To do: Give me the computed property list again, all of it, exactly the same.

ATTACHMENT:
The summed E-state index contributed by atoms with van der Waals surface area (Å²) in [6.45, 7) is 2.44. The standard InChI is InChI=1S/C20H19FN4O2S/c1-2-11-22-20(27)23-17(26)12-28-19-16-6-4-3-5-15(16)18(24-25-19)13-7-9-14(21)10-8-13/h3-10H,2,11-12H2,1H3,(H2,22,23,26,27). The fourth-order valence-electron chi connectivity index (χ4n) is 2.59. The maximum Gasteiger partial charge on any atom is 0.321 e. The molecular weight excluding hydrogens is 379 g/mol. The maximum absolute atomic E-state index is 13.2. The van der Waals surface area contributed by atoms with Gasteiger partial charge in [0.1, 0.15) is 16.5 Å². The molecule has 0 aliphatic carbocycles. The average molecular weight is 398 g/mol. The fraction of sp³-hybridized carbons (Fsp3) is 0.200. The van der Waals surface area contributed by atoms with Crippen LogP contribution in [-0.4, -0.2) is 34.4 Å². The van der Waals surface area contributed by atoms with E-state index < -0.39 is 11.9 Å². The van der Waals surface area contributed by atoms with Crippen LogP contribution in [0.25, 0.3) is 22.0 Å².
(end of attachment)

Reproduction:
The summed E-state index contributed by atoms with van der Waals surface area (Å²) in [6.45, 7) is 2.44. The standard InChI is InChI=1S/C20H19FN4O2S/c1-2-11-22-20(27)23-17(26)12-28-19-16-6-4-3-5-15(16)18(24-25-19)13-7-9-14(21)10-8-13/h3-10H,2,11-12H2,1H3,(H2,22,23,26,27). The fourth-order valence-electron chi connectivity index (χ4n) is 2.59. The maximum Gasteiger partial charge on any atom is 0.321 e. The molecular weight excluding hydrogens is 379 g/mol. The maximum absolute atomic E-state index is 13.2. The van der Waals surface area contributed by atoms with Gasteiger partial charge in [0.1, 0.15) is 16.5 Å². The molecule has 0 aliphatic carbocycles. The average molecular weight is 398 g/mol. The fraction of sp³-hybridized carbons (Fsp3) is 0.200. The van der Waals surface area contributed by atoms with Crippen LogP contribution in [-0.4, -0.2) is 34.4 Å². The van der Waals surface area contributed by atoms with E-state index < -0.39 is 11.9 Å². The van der Waals surface area contributed by atoms with Crippen LogP contribution in [0.25, 0.3) is 22.0 Å².